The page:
Dutch press photographer Cor Jaring was best known for his association with the Provo movement of the mid-1960s when among others he covered the clashes between Provos and the police.
As Groene Amsterdammer writes: “Wearing a polyester shield underneath his clothes for protection, Jaring climbed on top of cars, stood on window sills, lowered himself into manholes and walked backwards in front of demonstrations” in order to get his shots.
Jaring designed and wore what he called a ‘magical press helmet’, but whether it was part of his personal protection is unclear. “The helmet had everything a photographer could need”, Groene Amsterdammer paraphrases Jaring, “an automatic subject finder, a flash installation, a semi-automatic activity alarm, a flip-flop switch, a radio installation and an escape device which could produce a 30 metre smoke screen in three colours, red, white and blue.”
Provo had a strange relationship with the Telegraaf newspaper that was both antagonistic and symbiotic. Every time Provo organised a happening – an event for which provoking the police into a violent response to an innocent trigger was a requirement – Telegraaf would report angrily to its conservative readers. Telegraaf’s reporting would in return help spread Provo’s ideas.
Provo’s sense of publicity resonated with Jaring, who was considered part of the movement. It is just possible he wore the helmet as yet another thing for people to talk about.
Huis Marseille hosts an exhibition of Jaring’s work until 28 June.
(Photo (1968) by Jac. de Nijs / Anefo, some rights reserved)
Tags: Cor Jaring, helmets, magic, PR, Provo, publicity
Science fiction blog IO9 noticed the new Raveleijn attraction at Efteling in Noord-Brabant, and the steam-punkiness of it all.
The show tells the story of the evil count Graveheart who has his subjects building mechanical creatures that destroy the land. It is up to the ancient Order of Ravens, a order of magical knights, to stop the threat and return, er, order. Six shows are performed each day in the new, 35 million euro Raveleijn compound, and there is also a spin-off TV series.
Both the back-story and the TV series were written by hit children’s horror story writer Paul van Loon, who lives just around the corner from Efteling in Drunen. He is a serial winner of the Nederlandse Kinderjury award, a literary prize awarded by children. Van Loon usually swipes the awards for the younger age group, with Francine Oomen ‘owning’ the 10 to 12-year-olds. Remarkably, when the children were asked in 2002 what the best children’s books of all time were, it was J.K. Rowling who took off with most of the prizes instead of Oomen and Van Loon.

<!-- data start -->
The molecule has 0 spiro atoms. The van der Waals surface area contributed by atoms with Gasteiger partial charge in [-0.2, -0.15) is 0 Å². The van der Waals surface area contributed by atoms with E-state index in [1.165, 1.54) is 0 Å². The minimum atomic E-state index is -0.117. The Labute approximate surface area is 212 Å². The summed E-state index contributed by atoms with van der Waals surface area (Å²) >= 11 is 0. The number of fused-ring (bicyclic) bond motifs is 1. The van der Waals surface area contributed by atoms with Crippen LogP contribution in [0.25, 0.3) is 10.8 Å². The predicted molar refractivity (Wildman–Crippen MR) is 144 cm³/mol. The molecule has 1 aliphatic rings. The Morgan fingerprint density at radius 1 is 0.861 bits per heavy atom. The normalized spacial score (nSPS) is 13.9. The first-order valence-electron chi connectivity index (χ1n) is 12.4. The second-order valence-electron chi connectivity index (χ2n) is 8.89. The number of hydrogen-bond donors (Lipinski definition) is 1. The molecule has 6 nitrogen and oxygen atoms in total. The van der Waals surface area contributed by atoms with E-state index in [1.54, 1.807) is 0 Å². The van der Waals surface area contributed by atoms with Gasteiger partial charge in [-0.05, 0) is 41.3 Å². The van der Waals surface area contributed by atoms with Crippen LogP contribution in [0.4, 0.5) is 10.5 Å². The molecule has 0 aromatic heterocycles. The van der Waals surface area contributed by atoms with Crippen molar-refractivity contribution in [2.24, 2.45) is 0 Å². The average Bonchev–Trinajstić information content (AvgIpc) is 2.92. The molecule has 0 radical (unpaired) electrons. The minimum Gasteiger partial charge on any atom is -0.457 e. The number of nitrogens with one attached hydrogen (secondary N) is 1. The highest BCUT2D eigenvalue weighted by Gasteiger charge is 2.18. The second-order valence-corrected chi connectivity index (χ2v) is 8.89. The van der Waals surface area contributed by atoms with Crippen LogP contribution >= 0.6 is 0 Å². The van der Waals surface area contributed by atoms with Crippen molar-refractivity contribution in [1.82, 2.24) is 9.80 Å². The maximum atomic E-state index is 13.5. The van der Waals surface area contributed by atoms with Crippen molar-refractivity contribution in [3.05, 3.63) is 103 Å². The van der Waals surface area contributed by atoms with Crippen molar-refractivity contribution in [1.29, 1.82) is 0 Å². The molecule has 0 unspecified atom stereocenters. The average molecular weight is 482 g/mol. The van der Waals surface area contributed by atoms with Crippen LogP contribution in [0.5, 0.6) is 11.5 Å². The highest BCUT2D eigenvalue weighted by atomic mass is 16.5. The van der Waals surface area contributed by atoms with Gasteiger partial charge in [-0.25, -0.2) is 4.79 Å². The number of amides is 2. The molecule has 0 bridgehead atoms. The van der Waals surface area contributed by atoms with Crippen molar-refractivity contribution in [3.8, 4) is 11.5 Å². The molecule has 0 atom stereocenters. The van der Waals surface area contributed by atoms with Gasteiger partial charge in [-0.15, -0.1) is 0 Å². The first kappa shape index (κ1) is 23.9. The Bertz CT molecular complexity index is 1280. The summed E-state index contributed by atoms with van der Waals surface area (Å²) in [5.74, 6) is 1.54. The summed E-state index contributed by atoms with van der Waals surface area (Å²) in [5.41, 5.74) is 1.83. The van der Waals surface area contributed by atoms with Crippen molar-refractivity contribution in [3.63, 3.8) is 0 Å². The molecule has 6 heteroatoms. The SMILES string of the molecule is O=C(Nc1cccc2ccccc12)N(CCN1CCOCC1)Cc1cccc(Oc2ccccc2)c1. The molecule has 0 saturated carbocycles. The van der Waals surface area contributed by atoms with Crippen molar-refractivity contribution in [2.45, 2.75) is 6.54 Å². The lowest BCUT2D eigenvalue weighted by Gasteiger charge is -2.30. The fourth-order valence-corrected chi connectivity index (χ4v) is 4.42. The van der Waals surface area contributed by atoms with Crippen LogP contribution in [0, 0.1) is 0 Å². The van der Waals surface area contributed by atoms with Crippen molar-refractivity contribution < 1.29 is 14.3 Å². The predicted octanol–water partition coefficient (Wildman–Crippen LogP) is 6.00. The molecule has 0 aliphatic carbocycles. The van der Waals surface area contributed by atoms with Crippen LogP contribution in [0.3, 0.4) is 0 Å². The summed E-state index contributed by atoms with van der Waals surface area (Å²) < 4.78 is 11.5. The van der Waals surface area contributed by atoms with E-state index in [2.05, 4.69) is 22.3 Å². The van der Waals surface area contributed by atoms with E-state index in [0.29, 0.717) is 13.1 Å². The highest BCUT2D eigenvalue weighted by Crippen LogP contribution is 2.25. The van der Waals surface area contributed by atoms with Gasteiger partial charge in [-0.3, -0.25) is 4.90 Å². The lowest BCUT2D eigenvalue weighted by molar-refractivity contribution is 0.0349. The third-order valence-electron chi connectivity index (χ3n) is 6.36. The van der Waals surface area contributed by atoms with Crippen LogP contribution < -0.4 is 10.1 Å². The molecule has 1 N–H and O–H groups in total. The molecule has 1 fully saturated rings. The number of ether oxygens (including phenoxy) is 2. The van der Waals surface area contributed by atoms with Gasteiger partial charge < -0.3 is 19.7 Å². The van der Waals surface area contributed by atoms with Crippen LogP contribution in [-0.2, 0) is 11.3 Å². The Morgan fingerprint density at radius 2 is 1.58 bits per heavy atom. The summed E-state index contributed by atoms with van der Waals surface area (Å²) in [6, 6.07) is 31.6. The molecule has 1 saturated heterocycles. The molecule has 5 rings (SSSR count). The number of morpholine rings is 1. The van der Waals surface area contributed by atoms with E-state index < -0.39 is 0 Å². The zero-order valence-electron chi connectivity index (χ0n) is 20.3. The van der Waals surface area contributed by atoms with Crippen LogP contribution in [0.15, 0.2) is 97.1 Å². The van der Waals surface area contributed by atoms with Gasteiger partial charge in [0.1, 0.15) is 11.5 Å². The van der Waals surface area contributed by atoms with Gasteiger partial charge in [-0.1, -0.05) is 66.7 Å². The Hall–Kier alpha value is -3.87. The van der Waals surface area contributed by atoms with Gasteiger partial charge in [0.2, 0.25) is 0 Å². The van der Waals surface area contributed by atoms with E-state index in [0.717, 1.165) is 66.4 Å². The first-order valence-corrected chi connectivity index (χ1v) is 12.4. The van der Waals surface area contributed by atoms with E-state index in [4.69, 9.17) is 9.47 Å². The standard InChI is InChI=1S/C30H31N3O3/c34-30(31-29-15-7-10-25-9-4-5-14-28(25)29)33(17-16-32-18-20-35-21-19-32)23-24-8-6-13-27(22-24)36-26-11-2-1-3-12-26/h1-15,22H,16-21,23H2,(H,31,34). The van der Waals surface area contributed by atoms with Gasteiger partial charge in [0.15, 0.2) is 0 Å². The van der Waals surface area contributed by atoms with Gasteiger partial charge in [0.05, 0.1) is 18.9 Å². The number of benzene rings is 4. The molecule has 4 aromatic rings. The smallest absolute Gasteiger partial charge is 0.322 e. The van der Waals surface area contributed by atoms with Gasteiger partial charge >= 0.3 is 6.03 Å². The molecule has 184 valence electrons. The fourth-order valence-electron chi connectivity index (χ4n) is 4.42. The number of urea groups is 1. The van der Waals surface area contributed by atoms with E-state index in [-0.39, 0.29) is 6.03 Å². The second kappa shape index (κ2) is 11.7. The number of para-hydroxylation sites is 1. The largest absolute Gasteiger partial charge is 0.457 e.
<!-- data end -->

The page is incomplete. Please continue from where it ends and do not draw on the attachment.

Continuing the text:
(Photo by Wikimedia Commons user Arch who released it into the public domain)
Tags: amusement parks, children's books, efteling, Francine Oomen, knights, magic, Middle Ages, Noord-Brabant, Paul van Loon, ravens, story telling
“Refreshing your car’s oil regularly is nonsense, a myth that’s been spread by the oil and car industries for years now,” says Henk de Groot. And he should know, as he is a former CEO of Castrol Nederland. Apparently all you need to do is regularly top up the oil in your car, and check it with a special dipstick that won’t just tell you the level, but also the quality of the oil, and you should be good for hundreds of thousands of miles. Luckily for all of us, Henk de Groot just happens to have invented this magical dipstick.
De Telegraaf (Dutch) helpfully calculates that the costs of excessively refreshing your motor oil are 600 million euro per year to Dutch drivers alone, not to mention the environmental costs. “I am doing this for my grandchildren,” De Groot explains.
“But the industry’s tentacles reach far. That is why they silenced me, the interests are too big.” Nary a word about the faked moonlandings though.
I welcome links to this magic dipstick in the comments.
Via De Telegravin (Dutch). Photo by Dvortygirl, licensed under the Creative Commons Attribution ShareAlike license version 3.0.
Tags: environment, mafia, magic, oil